Today we seldom talk about heaven and the life to come, but it is fundamental to our very being. We can only make sense of the sadnesses and mysteries of this life in the light of eternity. God is passionately concerned about justice and has set a day when he will righteously judge all people. Heaven is real and is the realm where God dwells in glory, love and unending blessing. Jesus said he was the Way to heaven.

The book of Revelation beautifully describes heaven, “Look, God’s home is now among his people! He will live with them, and they will be his people. He will wipe every tear from their eyes, and there will be no more death or sorrow or crying or pain. All these things are gone forever. The one sitting on the throne said, “Look, I am making everything new! To all who are thirsty I will give freely from the springs of the water of life. I will be their God, and they will be my children.”

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Thought

The transient beauty of autumn

This year the autumn colours are especially glorious and have lasted longer than usual. In the autumn sun, the brown, red and gold colours of the leaves beautifully adorn the countryside The absence of frosts, high winds or heavy rain has meant that the leaves have been slower to fall this year, but soon they will fall. Trees that shed their leaves are preparing to survive harsh weather conditions; it is a preparation for the cold of winter. The trees seal the spots where the leaves are attached so that fluids cannot flow in and out of the leaves. This causes the leaves to change colour and fall off, which helps the trees to survive the cold, dry air of winter. When the warmer, lighter days of spring come the leaves will return.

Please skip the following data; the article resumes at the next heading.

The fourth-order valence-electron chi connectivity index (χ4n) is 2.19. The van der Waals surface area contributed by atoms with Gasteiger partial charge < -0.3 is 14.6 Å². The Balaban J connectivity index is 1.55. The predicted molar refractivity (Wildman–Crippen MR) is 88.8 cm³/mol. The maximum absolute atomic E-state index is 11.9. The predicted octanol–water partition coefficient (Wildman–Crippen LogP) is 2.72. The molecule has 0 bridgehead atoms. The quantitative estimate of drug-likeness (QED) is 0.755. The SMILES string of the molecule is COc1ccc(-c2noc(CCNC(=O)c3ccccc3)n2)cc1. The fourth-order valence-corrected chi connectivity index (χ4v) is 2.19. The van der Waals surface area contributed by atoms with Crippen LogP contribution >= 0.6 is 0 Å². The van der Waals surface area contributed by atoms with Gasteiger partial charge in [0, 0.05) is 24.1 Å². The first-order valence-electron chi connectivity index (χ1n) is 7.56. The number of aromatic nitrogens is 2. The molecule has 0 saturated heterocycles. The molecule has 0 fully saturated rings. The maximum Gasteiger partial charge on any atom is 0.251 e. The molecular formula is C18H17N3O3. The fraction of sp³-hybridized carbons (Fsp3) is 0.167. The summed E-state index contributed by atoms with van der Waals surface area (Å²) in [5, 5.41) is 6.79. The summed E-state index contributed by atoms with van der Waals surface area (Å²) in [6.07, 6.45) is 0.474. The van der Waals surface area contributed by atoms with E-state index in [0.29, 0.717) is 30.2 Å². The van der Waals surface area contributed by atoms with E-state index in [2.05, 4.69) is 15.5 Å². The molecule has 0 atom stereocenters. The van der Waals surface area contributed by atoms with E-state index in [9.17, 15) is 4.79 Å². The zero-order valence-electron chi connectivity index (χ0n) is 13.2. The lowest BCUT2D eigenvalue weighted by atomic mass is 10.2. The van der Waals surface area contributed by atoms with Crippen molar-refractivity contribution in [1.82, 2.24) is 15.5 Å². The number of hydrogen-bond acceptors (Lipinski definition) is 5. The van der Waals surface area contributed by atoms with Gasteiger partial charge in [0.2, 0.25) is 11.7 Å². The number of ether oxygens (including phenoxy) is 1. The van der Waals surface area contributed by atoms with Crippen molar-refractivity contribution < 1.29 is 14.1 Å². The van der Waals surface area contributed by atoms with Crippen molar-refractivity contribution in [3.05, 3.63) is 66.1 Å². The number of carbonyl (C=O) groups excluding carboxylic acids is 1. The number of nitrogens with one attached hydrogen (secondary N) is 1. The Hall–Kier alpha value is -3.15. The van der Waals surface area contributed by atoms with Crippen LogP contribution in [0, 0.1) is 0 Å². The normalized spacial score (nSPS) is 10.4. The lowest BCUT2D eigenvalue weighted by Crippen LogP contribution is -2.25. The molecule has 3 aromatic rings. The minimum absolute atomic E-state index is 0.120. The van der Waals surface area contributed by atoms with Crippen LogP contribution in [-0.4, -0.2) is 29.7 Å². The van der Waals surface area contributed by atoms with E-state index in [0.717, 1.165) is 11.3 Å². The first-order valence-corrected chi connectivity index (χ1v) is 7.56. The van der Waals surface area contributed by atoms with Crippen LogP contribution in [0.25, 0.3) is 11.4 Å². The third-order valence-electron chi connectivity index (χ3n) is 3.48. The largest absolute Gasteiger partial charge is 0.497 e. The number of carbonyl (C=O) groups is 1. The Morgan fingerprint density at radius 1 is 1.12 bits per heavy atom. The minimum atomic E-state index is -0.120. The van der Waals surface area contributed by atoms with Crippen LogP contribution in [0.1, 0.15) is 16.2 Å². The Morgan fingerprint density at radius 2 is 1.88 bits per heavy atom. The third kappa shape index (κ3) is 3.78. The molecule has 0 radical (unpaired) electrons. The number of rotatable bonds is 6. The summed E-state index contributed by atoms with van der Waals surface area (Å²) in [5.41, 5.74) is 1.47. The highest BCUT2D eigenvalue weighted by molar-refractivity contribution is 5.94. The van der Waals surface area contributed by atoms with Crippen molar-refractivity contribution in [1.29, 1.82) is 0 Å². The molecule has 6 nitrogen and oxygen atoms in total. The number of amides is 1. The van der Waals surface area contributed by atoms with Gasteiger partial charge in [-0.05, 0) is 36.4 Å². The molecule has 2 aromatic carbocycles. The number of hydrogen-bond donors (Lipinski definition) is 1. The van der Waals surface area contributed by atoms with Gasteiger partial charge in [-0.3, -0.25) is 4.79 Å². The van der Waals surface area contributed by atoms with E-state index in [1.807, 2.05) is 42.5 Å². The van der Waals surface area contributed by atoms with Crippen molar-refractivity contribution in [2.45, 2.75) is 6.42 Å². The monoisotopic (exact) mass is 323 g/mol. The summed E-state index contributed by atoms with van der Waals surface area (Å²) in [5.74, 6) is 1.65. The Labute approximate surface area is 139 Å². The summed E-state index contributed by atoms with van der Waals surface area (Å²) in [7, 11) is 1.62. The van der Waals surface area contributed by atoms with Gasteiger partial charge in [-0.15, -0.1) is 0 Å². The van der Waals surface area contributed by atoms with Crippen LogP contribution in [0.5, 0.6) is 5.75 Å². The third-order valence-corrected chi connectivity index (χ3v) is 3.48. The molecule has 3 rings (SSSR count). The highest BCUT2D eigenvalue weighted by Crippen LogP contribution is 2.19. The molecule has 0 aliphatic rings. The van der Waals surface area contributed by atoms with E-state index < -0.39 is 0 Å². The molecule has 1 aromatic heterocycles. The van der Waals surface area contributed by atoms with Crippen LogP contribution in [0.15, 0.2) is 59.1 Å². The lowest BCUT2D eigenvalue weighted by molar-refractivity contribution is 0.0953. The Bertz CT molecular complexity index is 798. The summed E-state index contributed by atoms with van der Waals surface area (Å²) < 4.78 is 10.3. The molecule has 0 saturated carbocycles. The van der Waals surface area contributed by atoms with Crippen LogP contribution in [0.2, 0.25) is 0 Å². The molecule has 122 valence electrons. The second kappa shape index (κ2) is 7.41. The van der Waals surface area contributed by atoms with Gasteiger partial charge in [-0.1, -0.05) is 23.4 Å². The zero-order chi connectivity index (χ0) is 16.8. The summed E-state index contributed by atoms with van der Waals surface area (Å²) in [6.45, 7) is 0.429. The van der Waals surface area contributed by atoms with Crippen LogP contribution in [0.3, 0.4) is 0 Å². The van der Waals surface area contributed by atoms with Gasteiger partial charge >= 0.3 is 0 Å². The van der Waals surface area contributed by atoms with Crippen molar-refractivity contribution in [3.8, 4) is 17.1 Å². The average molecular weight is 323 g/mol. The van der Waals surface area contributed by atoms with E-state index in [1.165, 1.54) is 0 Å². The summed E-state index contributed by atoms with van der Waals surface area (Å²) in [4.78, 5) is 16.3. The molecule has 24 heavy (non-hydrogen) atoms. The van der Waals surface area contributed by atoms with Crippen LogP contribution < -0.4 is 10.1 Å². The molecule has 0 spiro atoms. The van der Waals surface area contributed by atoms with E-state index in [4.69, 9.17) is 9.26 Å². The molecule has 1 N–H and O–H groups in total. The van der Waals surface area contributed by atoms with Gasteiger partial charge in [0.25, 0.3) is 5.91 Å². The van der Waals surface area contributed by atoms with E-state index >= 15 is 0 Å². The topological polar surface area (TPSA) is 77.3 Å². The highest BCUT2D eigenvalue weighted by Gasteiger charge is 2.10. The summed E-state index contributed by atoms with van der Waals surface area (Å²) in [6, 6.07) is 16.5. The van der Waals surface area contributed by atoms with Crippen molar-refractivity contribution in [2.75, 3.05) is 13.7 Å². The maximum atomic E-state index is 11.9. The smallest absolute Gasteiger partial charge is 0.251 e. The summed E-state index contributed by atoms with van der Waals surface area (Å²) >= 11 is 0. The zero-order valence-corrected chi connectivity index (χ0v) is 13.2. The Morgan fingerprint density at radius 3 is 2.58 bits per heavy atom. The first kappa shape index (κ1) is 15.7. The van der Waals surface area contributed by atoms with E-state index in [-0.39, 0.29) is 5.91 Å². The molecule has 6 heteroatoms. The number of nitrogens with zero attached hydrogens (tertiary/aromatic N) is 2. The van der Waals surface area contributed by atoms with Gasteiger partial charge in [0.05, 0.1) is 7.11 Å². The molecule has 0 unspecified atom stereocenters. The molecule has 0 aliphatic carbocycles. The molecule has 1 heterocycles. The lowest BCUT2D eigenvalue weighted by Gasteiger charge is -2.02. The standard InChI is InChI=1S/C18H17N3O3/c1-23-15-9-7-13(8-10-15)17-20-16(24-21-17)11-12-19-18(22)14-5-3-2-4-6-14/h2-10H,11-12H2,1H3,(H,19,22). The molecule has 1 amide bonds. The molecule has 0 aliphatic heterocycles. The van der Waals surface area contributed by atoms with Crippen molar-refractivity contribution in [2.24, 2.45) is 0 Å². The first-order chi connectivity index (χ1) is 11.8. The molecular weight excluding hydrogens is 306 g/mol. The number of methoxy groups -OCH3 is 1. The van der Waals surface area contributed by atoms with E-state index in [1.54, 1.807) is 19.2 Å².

There are also seasons in our lives as human beings. Each season has a beauty of its own: a new born baby, an active toddler, a growing child, a maturing adolescent, a strong and healthy adult, a serenity in the newly-retired and the gentle dignity of later years. But the seasons of our lives inevitably move on; we cannot pause and remain in any one of them. So, it is wise for us, like the trees, to prepare for the future.

We are living at a time when deep pessimism is widespread. People who have never heard of the philosophy of nihilism, which means “nothing”, are influenced by it. This philosophy began in Russia in the early 20th century and rejects all religious and moral principles because life is ultimately meaningless. A true nihilist believes in nothing, has no loyalties, and no purpose other than, perhaps, an impulse to destroy.

The silent witness of God’s creation and the teaching of the Bible declare a very different message. The death of the leaves is a preparation for new life. More importantly, God has created every one of us with an eternal soul. Life is not meaningless and death is not the end. Future hope is found in Jesus Christ who died and rose again on the third day. By his death he “broke the power of death and illuminated the way to life and immortality through the Good News.” Trusting in him we embrace God’s eternal purpose for us. Then, with the hymn writer, we can say, “If Thou art my shield and my sun, the night is no darkness to me; and fast as my moments roll on, they bring me but closer to Thee.”